I was thinking about a media server or a mountable nettop on the TV.  Of course I thought of the Pi too, that turned out to be pretty good at it.  The Pi is 6 years in the making.  While the Chinese strip off the screen of an Android dual-core phone and put everything in a USB sized stick.  The latest one is about US $60.  This is a no brainer.   It's a ready made DLNA server with all the apps you want for it.

It's an awesome chrometop as oppose to a chromebook.  You just need to fire up the chrome browser and you are as good as a chromebook with a huge HD monitor.  Particularly if you have so many computers, chrome is the best OS.  It doesn't matter which computer you use and your work is always on the cloud Google drive.

Basically it's a desktop with a huge monitor.  You can also play Android games with a wireless touchpad keyboard instead of touchscreen.  It can also be another phone by pairing it with a good quality headset.  The TV doesn't need to be on with all voice commands.

That is the reason I didn't go for cordless with extra handsets.  Everybody have cell phones and now at home you don't need to pay anything.  You can also turn the system into a private exchange.  Each cell phone assigned an internal extension like 200,201 .. 202.  You can do intercom too.  These are supported by PBXes but I'm not sure about the charge.

Friday, December 28, 2012

Android phone Jiayu G3 and VOIP app review

My Jiayu G3 android 4 phone has arrived.  At 1280x720, it has more pixels than the iPhone 5.  At the front, it uses Gorilla glass as in the iPhone 5.  It's constructed from light weight alloy (aluminum?) just as the iPhone 5.  The back cover is plastic but well protected by the metal frame.  Somebody called it QHD that is wrong.  QHD is 960x540.  This is the same as 720p TV.  While 1080p HD may be called full HD or HDX (Vudu).  Somebody called it retina display.  The G3 has more pixels but half an inch wider than the iPhone 5.  Whether it's retina, you can do the math.  I don't care.  I'm not losing any pixels if I watch Vudu in HD.

What made it so popular is the price.  At well under US $200 (no contract), it is an entry level phone used by students.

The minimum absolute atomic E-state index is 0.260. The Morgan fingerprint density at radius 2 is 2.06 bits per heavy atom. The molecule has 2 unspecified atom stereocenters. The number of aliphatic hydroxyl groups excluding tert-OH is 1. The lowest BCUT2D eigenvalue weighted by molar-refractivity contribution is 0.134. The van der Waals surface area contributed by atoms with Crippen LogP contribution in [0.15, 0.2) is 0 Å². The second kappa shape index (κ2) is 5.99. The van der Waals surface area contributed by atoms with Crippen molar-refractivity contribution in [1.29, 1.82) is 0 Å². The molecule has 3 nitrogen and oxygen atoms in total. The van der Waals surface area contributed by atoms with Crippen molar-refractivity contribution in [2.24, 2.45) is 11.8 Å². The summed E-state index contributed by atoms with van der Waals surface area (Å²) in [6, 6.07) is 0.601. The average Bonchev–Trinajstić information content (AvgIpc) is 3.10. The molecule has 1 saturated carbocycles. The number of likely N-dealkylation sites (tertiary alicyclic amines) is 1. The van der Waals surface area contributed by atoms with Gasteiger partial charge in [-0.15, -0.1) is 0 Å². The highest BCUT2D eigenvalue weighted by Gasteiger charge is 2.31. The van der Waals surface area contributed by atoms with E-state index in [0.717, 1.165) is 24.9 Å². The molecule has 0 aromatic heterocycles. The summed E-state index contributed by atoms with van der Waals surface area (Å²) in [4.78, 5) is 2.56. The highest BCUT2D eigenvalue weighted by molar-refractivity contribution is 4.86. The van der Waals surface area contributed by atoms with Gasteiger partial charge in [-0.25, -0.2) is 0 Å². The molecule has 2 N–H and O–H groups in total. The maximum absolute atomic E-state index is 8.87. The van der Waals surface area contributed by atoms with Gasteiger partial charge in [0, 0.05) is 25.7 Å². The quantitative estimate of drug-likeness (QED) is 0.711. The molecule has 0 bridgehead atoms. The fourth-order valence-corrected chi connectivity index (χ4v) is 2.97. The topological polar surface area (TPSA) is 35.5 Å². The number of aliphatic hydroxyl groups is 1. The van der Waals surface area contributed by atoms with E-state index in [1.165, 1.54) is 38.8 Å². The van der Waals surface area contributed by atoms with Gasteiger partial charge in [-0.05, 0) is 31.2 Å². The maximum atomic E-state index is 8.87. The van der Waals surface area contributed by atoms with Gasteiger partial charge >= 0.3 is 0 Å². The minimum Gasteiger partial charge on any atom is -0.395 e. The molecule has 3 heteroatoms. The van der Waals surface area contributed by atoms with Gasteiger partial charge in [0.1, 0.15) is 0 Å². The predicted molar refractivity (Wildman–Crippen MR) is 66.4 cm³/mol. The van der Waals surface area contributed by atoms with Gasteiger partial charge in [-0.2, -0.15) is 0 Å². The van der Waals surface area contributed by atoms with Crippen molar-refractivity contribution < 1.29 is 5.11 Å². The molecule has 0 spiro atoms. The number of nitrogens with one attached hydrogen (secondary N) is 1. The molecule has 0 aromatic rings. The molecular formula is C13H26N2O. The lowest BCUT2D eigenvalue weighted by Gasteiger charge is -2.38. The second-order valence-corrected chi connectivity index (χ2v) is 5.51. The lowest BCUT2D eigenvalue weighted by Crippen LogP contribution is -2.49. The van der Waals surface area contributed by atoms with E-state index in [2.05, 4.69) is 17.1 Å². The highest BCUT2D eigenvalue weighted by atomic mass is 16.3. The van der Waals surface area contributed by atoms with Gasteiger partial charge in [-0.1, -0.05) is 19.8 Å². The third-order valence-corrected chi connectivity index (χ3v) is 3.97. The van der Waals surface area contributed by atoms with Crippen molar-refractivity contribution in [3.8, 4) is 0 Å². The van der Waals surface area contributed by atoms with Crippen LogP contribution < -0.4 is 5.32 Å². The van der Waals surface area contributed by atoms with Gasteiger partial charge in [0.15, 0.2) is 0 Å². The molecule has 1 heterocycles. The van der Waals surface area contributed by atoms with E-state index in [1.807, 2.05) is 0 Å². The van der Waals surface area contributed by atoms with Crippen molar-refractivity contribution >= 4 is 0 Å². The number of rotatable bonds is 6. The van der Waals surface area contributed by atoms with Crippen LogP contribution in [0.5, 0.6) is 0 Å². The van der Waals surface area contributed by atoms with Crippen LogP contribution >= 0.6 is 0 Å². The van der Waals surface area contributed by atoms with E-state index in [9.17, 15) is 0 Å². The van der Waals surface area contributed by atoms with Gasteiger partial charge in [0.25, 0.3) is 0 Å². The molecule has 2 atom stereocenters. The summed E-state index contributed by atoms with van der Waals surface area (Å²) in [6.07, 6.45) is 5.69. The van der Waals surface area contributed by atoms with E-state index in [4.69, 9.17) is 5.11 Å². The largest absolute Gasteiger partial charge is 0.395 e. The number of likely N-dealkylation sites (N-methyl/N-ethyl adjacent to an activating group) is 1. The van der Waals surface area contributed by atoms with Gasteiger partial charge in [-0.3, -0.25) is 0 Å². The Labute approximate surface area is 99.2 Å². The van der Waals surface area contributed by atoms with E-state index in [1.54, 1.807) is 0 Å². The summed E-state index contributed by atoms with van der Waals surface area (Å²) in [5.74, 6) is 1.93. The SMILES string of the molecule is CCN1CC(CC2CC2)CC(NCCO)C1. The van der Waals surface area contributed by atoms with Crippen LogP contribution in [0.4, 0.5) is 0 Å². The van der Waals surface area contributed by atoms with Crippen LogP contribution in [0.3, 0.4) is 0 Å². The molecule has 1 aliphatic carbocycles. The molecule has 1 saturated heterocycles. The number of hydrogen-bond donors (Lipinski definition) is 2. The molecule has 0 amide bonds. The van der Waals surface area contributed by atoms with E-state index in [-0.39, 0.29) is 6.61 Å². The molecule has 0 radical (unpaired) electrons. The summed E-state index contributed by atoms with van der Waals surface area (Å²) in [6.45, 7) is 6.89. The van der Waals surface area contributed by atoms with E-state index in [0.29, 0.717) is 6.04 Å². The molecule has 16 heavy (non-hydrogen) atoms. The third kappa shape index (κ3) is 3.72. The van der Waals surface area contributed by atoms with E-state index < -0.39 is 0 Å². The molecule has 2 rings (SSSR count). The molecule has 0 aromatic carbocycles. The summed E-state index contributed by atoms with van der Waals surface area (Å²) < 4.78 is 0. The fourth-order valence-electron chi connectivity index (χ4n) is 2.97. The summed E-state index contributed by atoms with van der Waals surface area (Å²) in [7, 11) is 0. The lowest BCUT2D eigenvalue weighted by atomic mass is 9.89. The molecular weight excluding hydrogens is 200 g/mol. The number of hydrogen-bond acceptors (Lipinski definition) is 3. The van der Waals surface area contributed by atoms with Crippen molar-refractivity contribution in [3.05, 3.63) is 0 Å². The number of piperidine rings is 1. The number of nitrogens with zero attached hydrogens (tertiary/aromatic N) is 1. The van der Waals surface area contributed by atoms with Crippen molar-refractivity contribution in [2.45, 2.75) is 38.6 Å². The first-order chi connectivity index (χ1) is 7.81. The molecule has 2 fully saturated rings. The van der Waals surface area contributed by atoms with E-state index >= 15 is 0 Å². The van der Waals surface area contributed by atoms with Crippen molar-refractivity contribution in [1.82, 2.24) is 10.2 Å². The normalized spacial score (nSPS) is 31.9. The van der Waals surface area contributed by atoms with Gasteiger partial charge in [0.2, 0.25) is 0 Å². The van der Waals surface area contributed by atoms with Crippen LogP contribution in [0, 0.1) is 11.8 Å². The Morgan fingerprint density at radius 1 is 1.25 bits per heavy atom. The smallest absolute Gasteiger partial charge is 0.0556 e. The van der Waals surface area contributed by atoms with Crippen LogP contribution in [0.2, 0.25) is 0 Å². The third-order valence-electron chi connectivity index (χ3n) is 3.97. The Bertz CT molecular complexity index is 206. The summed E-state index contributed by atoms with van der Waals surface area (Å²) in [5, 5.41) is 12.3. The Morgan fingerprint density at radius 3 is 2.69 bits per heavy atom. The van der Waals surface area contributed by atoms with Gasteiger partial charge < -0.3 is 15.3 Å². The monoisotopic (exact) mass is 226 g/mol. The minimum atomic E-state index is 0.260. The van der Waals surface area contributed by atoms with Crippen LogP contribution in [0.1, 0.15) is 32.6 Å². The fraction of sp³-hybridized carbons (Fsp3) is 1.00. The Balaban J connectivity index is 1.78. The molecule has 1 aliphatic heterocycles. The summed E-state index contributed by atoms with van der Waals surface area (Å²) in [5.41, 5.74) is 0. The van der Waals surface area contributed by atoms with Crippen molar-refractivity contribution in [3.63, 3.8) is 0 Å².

The external appeal carries on to the camera at 8MP, and the very decent front camera.  Both are high end specs like the Samsung Galaxy III.  The cams look good but I can't try them without a micro SD card, up to 32 GB.

What make the price low is the lack of 4G, which doesn't make a lot of sense outside of US and Europe without substantial 4G coverage, and for incompatible standards.  It's 3G so there is decent data speed.

It's dual core, but the bench mark is at the low end of current Android phones. I got call during game playing without lagging.  I could have chosen cheaper single core CPU but dual core gives me more assurance for a home phone.  The advantage of dual core may not show up in the benchmark.

It's a pretty good toy - watching movies better than the iPhone 5, the same camera resolution (though quality depends on other factors), and a very decent video phone.  It's a pretty game console with a much better screen than the Nintendo's.  It's weak at 3D graphics compared to high end Android phones because of the cheaper GPU.  But then the phone is for a landline, not a game machine.

Now for the VOIP software.  I only tested those apps that work with Google Voice.  If you are new, you want to create a new Google account so you have nothing to fear if you give out your password to 3rd-parties.  Then you create a Google Voice account and get a phone number.  You can port your wireless number to it.  For landline you need to port it to wireless first.  You need at least a working phone number to associate with a Google Voice account.  (But you don't need this associated account once you are verified.)

You should create a GV account first before you install the VOIP apps.  You have to login using a browser and set forwarding to Google Chat only.  And then you need to logout, otherwise incoming calls are routed to your PC.

The apps I tested are Sipdroid, GroveIP lite, and Talkatone.  All 3 will ask you for the GV account name and password.  Sipdroid ask you if you want to create a PBX account first.  You need to say yes to work with GV.